Motion graphics explained: definition, history and examples.

From classic Hollywood films to cutting-edge Instagram content, creatives have used motion graphics to tell stories for decades. But how is motion graphics animation used, what is its history and how do you get started creating it? Read on to get the full story.

What are motion graphics?

Motion graphics are essentially ‘graphics with movement’. The emergence of the technique in the mid-20th century transformed the discipline of graphic design, which until then had centred on static graphics.

When talking about motion graphic design, creatives are referring to the combination of text and design elements set to motion.

Motion graphics animation doesn’t mean a full-blown animated film, like a Disney film with defined characters, plot and narrative arc. Instead, it generally refers to shorter pieces of animation that entertain or impart information. 3D motion graphics, for example, are prominently used in adverts.

Motion graphics grew in prominence during Hollywood’s post-war golden age, but it was the evolution of digital technology decades later which brought the discipline to a much wider audience of creators. Common examples include film and TV opening credits and advertising creative.

What are motion graphics used for?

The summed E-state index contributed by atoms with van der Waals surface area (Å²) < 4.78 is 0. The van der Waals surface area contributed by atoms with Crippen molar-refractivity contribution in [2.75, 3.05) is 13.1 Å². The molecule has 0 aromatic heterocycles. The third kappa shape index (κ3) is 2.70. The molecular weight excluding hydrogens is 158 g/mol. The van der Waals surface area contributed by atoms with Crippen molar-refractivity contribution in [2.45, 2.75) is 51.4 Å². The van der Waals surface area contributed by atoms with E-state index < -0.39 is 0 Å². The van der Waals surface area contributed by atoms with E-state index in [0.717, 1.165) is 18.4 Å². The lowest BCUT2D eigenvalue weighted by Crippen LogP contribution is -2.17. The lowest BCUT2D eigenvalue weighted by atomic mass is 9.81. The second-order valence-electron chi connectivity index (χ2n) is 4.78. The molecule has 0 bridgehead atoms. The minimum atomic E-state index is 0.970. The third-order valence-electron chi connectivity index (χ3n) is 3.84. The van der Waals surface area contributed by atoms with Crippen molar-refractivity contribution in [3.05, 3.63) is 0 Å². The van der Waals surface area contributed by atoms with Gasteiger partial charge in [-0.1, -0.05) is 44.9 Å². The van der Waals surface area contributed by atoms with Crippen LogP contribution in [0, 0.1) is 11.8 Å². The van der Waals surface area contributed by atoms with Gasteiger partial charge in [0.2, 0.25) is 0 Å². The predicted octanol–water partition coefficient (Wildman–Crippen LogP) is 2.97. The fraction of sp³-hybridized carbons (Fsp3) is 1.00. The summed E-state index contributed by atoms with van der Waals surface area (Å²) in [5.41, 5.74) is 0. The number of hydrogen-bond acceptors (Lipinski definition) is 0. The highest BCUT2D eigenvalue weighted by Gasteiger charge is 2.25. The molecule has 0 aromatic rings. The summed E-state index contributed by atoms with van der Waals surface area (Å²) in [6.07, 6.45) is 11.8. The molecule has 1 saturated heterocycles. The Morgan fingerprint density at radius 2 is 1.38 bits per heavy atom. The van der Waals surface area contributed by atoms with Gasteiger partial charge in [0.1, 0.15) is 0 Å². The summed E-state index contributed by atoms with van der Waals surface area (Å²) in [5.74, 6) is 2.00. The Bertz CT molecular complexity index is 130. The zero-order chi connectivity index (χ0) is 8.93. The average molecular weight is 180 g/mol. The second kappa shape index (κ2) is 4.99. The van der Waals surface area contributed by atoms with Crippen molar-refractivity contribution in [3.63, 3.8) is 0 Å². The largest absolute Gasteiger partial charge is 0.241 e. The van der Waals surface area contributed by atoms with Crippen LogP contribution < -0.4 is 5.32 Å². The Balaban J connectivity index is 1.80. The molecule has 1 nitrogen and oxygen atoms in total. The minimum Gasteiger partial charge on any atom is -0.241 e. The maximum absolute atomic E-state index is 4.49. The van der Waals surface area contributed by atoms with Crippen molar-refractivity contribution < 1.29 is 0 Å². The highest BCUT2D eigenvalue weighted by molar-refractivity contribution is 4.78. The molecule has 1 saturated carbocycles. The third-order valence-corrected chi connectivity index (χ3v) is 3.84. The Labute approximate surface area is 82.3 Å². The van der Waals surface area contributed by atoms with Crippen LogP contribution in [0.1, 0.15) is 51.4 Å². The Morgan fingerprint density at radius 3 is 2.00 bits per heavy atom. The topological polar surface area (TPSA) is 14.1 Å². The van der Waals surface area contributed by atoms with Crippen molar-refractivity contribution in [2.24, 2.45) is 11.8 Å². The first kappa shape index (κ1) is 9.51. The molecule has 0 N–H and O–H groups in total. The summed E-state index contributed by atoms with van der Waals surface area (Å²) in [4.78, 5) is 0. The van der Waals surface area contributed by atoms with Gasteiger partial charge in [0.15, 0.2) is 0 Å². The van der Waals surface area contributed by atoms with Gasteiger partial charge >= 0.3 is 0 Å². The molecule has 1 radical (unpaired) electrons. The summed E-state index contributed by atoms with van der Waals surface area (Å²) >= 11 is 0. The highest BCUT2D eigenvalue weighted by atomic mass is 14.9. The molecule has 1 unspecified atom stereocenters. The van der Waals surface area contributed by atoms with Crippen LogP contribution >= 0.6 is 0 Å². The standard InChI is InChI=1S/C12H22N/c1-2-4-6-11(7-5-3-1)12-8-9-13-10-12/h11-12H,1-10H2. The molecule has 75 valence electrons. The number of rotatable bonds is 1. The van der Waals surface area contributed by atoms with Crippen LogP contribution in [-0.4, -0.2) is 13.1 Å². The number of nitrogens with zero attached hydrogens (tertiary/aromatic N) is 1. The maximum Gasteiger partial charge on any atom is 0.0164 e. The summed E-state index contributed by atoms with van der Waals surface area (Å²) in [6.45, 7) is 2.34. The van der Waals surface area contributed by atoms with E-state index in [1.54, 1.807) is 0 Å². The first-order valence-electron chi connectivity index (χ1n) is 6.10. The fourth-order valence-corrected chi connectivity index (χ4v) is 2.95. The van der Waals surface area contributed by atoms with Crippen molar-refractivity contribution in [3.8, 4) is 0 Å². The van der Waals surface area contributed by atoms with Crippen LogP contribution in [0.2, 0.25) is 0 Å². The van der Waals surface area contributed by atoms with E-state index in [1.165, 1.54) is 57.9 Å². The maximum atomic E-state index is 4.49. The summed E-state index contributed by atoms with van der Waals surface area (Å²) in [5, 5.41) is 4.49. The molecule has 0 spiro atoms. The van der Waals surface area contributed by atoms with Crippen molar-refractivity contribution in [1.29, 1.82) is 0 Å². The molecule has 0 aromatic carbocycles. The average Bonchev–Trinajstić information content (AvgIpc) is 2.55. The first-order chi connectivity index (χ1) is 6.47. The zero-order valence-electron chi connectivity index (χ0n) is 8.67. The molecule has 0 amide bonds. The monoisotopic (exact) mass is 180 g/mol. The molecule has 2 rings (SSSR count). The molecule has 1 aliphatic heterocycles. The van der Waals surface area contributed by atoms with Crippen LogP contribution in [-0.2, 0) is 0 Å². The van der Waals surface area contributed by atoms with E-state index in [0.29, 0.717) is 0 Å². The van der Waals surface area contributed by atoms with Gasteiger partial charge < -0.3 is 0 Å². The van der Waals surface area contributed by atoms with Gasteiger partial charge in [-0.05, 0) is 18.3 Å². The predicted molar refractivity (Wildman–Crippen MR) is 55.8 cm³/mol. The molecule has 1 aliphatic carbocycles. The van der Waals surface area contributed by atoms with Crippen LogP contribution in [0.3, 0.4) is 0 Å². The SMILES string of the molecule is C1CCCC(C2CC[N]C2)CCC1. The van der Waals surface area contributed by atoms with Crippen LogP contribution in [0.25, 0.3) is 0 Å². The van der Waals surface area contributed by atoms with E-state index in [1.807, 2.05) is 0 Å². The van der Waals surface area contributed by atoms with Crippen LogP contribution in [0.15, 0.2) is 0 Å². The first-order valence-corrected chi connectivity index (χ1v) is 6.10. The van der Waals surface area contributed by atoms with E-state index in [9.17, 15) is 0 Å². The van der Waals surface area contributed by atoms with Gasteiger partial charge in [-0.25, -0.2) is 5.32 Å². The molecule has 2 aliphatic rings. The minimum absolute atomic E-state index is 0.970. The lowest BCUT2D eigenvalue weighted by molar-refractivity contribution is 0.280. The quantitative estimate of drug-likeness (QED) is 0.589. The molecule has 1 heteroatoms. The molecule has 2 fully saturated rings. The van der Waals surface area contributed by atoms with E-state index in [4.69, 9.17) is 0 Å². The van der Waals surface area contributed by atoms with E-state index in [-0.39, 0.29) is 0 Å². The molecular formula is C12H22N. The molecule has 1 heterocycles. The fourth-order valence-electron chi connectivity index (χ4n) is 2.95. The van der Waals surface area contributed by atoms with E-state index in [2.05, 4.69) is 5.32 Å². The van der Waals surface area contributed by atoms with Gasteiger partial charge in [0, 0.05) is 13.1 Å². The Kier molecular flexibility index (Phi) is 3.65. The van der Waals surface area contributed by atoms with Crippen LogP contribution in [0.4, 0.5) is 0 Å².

Film studios pioneered the discipline from the 1950s, using graphic designers to create film titles that not only listed the cast and crew but also conveyed the sense of a film through colour, text, illustration style and pacing of movement.

To this day, film opening credits utilise motion graphic design, with digital technology democratising the discipline to open it up to creators at all levels. But motion graphics are also used for:

  • TV opening credits. TV miniseries have long used motion graphics for their opening credits. Check out the latest Netflix boxset.
  • Advertising creative. Motion graphics have enabled advertisers to create bolder, more interactive creative for their clients.
  • News broadcasting. Motion graphics help broadcasters and journalists tell stories more effectively, especially at times of news events like elections.
  • Social media memes. Many memes you’ll see on Instagram use motion graphics to make you laugh — combining imagery, text and movement.
  • Website UX design. As more of our daily lives have moved online, so designers have focused on improving our user experience, using motion graphics.
  • Retail experiences. As menu boards and billboards in shopping centres went digital, the flat, static print format came alive with motion graphics.

Fascinated by the world of animation?

Keep learning by reading our beginner's guide to animation.

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History of motion graphics.

The origins of motion graphics are rooted in the evolution of film credits. In the early days of cinema, directors created title credits to meet the interest of this new generation of cinemagoers, who wanted to learn more about the actors in the films they saw.

The motion graphics in cinema trend really took off post World War Two. Graphic designers such as Saul Bass and Elaine Bass pioneered a new era of bold, colourful and creative motion graphics that brought films such as The Seven Year Itch (1955) and North by Northwest (1959) to life.